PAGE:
A Beethoven celebration to span the seasons
Pro Arte Quartet continues celebration of 250 years of famed composer's music
The 250th birthday of Ludwig van Beethoven’s isn’t until December 16, but arts organizations around the world aren’t waiting to celebrate.
That includes Madison’s Pro Arte Quartet, which launched a two-season series of performances of all 16 of Beethoven’s string quartets. The first concert was in November, and the next installment takes place Friday, Feb. 28, at 8 p.m. at the Mead Witter Foundation Concert Hall, and admission is free.
The string quartet was still new when Beethoven composed his first gems around 1800. The arrangement was extensively developed by Joseph Haydn and beautifully crystallized by Wolfgang Amadeus Mozart. Beethoven didn’t just take the form to the next level, his last works anticipated structures and techniques that would not be heard again for nearly a century.
Now in its 108th season, the Pro Arte Quartet is the longest-performing string quartet in history and has been in residence at the University of Wisconsin–Madison since 1940. The current members have been together for the last 25 years: violinists David Perry and Suzanne Beia, violist Sally Chisholm and cellist Parry Karp. Karp also holds the distinction of being the longest-tenured player in the ensemble’s storied history, anchoring the group for the past 41 years.
The Beethoven quartets break neatly into groups of early, middle and late compositions, and the Pro Arte players reflect this in their programming.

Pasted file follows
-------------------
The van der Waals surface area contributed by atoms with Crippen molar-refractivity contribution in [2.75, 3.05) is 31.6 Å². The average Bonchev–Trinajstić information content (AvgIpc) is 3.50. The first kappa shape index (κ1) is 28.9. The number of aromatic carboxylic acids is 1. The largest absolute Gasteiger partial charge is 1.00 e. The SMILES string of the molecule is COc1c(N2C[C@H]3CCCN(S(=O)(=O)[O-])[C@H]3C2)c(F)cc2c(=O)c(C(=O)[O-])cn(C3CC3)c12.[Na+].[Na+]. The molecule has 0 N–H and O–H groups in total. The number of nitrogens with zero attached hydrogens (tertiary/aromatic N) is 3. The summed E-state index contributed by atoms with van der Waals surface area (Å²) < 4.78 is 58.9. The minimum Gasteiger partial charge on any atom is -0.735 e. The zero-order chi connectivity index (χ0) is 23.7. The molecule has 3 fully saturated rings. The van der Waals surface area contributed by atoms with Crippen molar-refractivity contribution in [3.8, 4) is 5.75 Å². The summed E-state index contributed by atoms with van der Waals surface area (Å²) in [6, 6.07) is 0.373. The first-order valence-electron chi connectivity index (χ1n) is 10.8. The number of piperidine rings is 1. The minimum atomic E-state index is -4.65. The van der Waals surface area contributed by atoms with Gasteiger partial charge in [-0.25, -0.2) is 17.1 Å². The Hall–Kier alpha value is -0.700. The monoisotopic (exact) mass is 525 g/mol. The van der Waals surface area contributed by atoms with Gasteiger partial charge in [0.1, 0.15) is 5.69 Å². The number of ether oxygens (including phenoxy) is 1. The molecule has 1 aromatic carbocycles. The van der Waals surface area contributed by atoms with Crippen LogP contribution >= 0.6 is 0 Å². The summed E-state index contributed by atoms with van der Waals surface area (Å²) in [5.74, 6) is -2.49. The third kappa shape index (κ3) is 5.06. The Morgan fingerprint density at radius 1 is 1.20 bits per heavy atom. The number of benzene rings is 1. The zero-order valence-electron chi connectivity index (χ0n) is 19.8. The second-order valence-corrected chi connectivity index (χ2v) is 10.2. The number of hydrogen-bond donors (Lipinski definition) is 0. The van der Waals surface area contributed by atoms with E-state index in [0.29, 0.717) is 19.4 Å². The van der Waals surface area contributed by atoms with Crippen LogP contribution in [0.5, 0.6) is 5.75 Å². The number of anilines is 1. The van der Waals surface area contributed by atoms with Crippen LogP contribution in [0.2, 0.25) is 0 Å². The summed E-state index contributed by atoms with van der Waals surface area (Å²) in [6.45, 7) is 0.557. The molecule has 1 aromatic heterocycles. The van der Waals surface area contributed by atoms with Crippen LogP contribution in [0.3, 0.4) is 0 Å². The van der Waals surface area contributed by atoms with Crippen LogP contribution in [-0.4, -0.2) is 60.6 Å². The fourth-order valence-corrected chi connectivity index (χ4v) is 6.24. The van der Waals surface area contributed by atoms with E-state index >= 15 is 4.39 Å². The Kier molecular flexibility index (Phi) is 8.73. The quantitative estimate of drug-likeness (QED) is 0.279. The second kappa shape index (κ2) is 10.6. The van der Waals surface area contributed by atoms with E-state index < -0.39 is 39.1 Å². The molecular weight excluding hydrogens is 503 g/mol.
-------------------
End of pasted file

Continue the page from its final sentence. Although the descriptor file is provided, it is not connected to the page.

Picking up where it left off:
Karp says that the group intentionally includes one quartet from each style period in all but one of the performances in the series, which provides some insight into the differences among them.
“We did want to have an early, middle and late quartet on each program,” Karp says. “I think it is fair to say that the early Op. 18 quartets are outstanding works and that Beethoven didn’t get any better, he just constantly evolved.”
On Friday’s concert, the group opens with Beethoven’s very first string quartet, then moves to the Op. 74 (nicknamed the “Harp Quartet” due to the dominant pizzicato, or plucked strings technique in the first movement), and then closes with the late Op. 131, a work many have felt is the most “futuristic” for its time.
“At the concert we’re about to perform, the slow movements of all three of these quartets are all incredibly profound and moving. Any time one plays an all-Beethoven concert it takes everything physically, emotionally and intellectually out of you that you have to offer, and a little bit more,” Karp says.
Certainly the Pro Arte Quartet has the stamina. For decades the ensemble have maintained an arduous rehearsal schedule: Monday through Friday, 9 a.m. to noon. It is a rigorous routine that has maintained the group’s international reputation over the decades.
But Karp emphasizes that this celebratory Beethoven cycle, which doesn’t conclude until January 31, 2021, is unique.
“Like great actors performing Shakespeare, as you grow in understanding more of the emotion and intellect in these works, you have more to bring to them. The more you study and perform them, the more you find. Beethoven never lets you down … you just hope you don’t let him down.”
Greg Hettmansberger covers jazz, opera and classical music for madisonmagazine.com.
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